Efficient components and energy management in EMAG machines: reducing consumption for a greener future
In the context of constantly rising energy prices and growing environmental regulations, the topic of energy efficiency is becoming increasingly important in industry. EMAG recognized this trend early on and relies on energy-efficient components and intelligent energy management in its machines.
We pay particular attention to optimizing the energy consumption of our machines. We therefore analyze energy consumption and use energy flow diagrams to analyze where and how electrical power is called up. In this way, we were able to determine that a large part of the energy consumption is caused by ancillary units such as cooling and hydraulics, and that only 10% of the total energy flows into the direct cutting process, while 90% can be considered "unproductive". Nevertheless, this "unproductive" 90 % is necessary for the operation of the machine. EMAG sees considerable potential for improvement and optimization here, without compromising the performance of the machine. An energy flow measurement is therefore the first step in the revision of existing machines; on this basis, the potential for increasing efficiency is evaluated.
Illustration of an energy flow diagram of an EMAG machine showing the energy consumption of the main and auxiliary units and illustrating the approach to optimizing energy efficiency.
EMAG machines are continuously developed with regard to their energy consumption. EMAG follows a fixed release cycle in which innovations are incorporated into the standard. This is evident, for example, in the areas of hydraulics and cooling units, where the latest models are always to be used wherever possible in order to ensure even better energy efficiency. In addition, lightweight construction is playing an increasingly important role by reducing the mass of moving parts without compromising on rigidity or dynamic behavior.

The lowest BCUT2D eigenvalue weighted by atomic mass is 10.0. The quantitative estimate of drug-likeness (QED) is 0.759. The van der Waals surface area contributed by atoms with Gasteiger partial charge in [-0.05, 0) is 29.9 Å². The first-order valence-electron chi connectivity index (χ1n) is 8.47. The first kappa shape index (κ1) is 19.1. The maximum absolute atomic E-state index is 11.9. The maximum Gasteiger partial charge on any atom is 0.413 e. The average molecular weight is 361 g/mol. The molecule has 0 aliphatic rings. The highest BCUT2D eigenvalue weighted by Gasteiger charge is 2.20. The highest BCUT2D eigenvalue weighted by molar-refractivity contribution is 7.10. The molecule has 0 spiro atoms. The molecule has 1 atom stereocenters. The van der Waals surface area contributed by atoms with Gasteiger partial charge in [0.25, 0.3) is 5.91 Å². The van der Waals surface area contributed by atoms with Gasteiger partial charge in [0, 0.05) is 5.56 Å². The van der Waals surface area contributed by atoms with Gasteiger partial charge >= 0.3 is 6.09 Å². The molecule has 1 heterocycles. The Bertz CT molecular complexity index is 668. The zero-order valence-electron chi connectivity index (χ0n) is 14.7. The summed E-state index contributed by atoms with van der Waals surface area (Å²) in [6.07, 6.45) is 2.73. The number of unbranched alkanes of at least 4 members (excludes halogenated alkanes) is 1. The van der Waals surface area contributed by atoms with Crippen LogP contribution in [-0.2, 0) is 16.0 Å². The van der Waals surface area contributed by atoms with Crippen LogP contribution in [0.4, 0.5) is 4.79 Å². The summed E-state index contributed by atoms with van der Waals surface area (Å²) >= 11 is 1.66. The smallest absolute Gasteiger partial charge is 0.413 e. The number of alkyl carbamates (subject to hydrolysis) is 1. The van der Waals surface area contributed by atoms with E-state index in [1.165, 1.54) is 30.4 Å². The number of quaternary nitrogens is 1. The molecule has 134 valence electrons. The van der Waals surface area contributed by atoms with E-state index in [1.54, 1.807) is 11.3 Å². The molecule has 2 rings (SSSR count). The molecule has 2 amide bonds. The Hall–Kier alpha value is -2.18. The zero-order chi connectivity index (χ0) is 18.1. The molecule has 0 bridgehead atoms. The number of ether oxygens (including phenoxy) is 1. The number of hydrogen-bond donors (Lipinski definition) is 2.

Progress and development stages of EMAG machines in terms of energy efficiency, with a focus on improvements in hydraulics, cooling units and lightweight construction.
Existing machines also benefit from this. For example, EMAG carried out an energy efficiency retrofit on a lathe from 2008, which enabled energy savings of over 18,000 Kwh per year. This is equivalent to the energy consumption of more than two single-family homes. The retrofit took only one and a half days and the machine was immediately ready for use again. The payback period for such a project is about two and a half years with government subsidies and about three and a half years without subsidies.
EMAG lathe from 2008, which successfully underwent an energy efficiency retrofit, resulting in significant energy savings.
The orientation of the EMAG Group is evident in the cooperation with the ETA Factory of the Technical University of Darmstadt. The research project, which is funded by the German Federal Ministry of Economics and Climate Protection, aims not only to improve the efficiency of individual machine components, but also to exploit synergies within the production chain.
For example, the waste heat from a lathe can be used to heat a cleaning machine. A current project in the Efficiency Factory is looking at compensating for the pausing and cold-starting behavior of machines in order to eliminate the need to warm up and keep machines warm and compensate for thermal behavior. This involves collaboration with experts in data and artificial intelligence in production.
The EMAG Group's efforts to improve the energy efficiency of machines and further develop components show how industrial companies can improve their CO2 balance sheet and at the same time increase their profitability. Continuous innovation and cooperation with leading research institutions such as the ETA Factory at Darmstadt Technical University ensure that EMAG can always offer a high level of energy efficiency and sustainable manufacturing processes.
ETA factory, a research project of the TU Darmstadt and EMAG with the aim of improving the efficiency of machine components and exploiting synergies in the production chain.